That first 10 miles will be along the system’s western half, between East Kopolei and Aloha Stadium. The system’s Rail Operations Center in Waipahu, where the trains will be maintained and stored, is located near Leeward Community College. HART recently activated the automatic train display system and energized nearly 5 miles of track located inside the yard.

In June, Hitachi Rail Italy, which is supplying the trains to HART, activated all 17 automated routes in the yard to test the system in driverless mode.

“That is a huge step for us and our test program, to be able to activate the yard completely,” Robbins says. “And now it’s a progression onto the main line, all leading up to service next year.”

As for the rail system’s second half? Construction is about 50 percent completed on the 5 miles that HART officials refer to as the Airport Guideway section, which involves elevated track between the Middle Street Transit Center Station and Aloha Stadium. Four stations will be built within that section: Pearl Harbor Naval Base, Honolulu International Airport, Lagoon Drive and Middle Transit Center. That portion is slated for completion in late 2021, with passenger service expected to begin in 2022.

The rail system’s final segment is the City Center portion, which will operate from Middle Street to Ala Moana Center. It involves construction of 4.5-miles of elevated guideway and eight stations, as well as a transit center and parking garage. That portion of the project — valued at $1.4 billion — will be completed through a public-private-partnership (P3). The authority is seeking a partner not only to design, build and finance the construction, but to operate and maintain the entire rail system.

Seeking certainty through a P3

HART officials concluded in mid-2018 that a P3 arrangement under a design-build-finance-operate-maintain (DBFOM) contract would be advantageous, especially after the project’s earlier track record of running late and over budget.

“We are looking for certainty in terms of budget and schedule,” Robbins says. “Part of a solution of a P3 is to introduce a certain portion of private-sector financing. So, under the private finance, the partner will partially finance the $1.4 billion worth of construction, and they will arrange that financing through private sources.”

Once the rail system is up and running according to performance standards of the contract, HART would make availability payments backed by its public sources of funds, Robbins says.

Additionally, authority officials wanted to introduce a long-term operations and maintenance component of the project “so that we can ensure for the next 30 years that we have a sustainable transit operation, that is always meeting its performance standards and is reinvested in over the years,” he adds.

Under the P3, Hitachi — which previously had been awarded a design-build-operate-maintain agreement to supply the trains, communications and signaling system, as well as operations during the interim period and then for five years once the full system is running — will be part of the delivery team.

Currently, HART has short-listed and invited three qualified bidders for the DBFOM agreement to respond to a request for proposals that was issued in May. Responses are due in September or October, with the HART board expected to make a decision by year’s end, Robbins says.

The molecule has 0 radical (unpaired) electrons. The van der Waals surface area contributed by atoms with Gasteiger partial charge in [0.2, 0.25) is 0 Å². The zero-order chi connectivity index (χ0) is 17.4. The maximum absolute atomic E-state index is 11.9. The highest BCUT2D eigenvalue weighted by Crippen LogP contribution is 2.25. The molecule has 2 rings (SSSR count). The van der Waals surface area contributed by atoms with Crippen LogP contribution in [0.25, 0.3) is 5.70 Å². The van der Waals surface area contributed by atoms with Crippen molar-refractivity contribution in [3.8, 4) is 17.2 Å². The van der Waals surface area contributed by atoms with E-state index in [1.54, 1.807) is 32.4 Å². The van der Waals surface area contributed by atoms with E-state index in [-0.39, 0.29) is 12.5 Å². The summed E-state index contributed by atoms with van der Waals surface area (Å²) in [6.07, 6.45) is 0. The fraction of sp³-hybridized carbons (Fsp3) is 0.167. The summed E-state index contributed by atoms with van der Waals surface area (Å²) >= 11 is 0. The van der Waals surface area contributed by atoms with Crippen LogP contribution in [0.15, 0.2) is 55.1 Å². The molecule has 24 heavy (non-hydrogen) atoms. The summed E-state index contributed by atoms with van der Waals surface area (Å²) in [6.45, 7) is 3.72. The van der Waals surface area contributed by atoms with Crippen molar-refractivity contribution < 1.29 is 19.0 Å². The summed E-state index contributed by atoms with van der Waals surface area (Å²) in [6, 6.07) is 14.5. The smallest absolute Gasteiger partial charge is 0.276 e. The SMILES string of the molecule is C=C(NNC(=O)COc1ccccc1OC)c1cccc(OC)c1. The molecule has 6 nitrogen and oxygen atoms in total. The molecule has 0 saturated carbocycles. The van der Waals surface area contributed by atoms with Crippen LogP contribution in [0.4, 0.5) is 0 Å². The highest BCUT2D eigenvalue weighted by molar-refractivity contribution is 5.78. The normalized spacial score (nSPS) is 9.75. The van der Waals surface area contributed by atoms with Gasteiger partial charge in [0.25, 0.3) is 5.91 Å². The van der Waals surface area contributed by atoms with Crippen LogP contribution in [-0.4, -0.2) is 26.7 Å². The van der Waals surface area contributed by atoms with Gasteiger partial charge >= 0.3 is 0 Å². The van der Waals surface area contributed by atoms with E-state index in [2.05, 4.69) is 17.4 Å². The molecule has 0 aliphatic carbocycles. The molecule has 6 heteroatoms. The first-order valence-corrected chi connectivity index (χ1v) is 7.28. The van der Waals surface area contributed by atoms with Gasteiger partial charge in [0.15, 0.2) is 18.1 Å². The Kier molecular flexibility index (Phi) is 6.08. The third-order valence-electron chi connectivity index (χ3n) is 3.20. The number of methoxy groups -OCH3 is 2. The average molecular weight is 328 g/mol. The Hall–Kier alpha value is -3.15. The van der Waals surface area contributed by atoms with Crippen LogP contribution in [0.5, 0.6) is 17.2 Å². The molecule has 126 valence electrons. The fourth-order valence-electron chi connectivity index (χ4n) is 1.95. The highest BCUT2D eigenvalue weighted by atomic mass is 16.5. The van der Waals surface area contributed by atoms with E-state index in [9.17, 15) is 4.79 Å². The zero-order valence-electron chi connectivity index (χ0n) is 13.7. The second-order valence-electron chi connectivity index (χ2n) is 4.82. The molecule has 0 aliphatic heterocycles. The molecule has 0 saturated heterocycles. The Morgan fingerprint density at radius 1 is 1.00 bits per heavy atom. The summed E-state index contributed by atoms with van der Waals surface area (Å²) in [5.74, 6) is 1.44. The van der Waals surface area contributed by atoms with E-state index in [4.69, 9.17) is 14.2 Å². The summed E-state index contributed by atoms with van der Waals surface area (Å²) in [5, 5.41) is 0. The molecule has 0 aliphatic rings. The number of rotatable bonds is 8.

Besides adopting a new procurement strategy, HART has adopted what Robbins describes as “much more robust project controls,” as well as a risk management program.

“When you build a mega project in a major metropolitan area, you have to be able to manage and mitigate risk,” Robbins says. “So, to have a robust project control and risk management program is important, and it has paid a lot of dividends to us since we introduced it at the beginning of 2017.”

Controversy continues

Still, objections over the rail project’s past, present and potential future remain. Some of its critics continue to call for all work to be suspended or for the project to be scrapped altogether.

Moreover, early this year HART was served with four subpoenas seeking records related to the rail project as part of a federal grand jury, which — according to the Honolulu Civil Beat — is weighing possible criminal indictments involving individuals responsible for previous contract awards. Robbins says HART has complied with the requests for documents.

And last month, City Council Chair Ikaika Anderson proposed a resolution calling for city voters to amend the city charter so that HART would be eliminated and the city’s Department of Transportation Services would assume responsibility for the rail project’s completion. If approved by the council, the measure would have to be approved by the voters in November.

Despite those challenges, Robbins and his staff remain focused on advancing the project so that the first 10 miles will be ready to open next year.

And, in addition to answering questions about the project’s budget, guideway and station construction, the testing of signals and trains and (yet-to-be-determined) ticket prices, Robbins and his staff are championing the convenience and reliability of riding the rails.

“My mantra is clean, safe and reliable,” Robbins says. “We are emphasizing in the P3 documents that those are the priorities of our system and we have performance standards for all three. We are trying to appeal to people to hop on the rail and get to your destination reliably in 15, 20 or 30 minutes.”

Eventually, the rail system will become part of the fabric of Honolulu, Robbins believes.

“Once it’s established, I think people will see how it fits into their daily lives,” he says. “Not only will it improve people’s mobility, it will help shape communities into the future.”

Email comments or questions to julie.sneider@tradepress.com.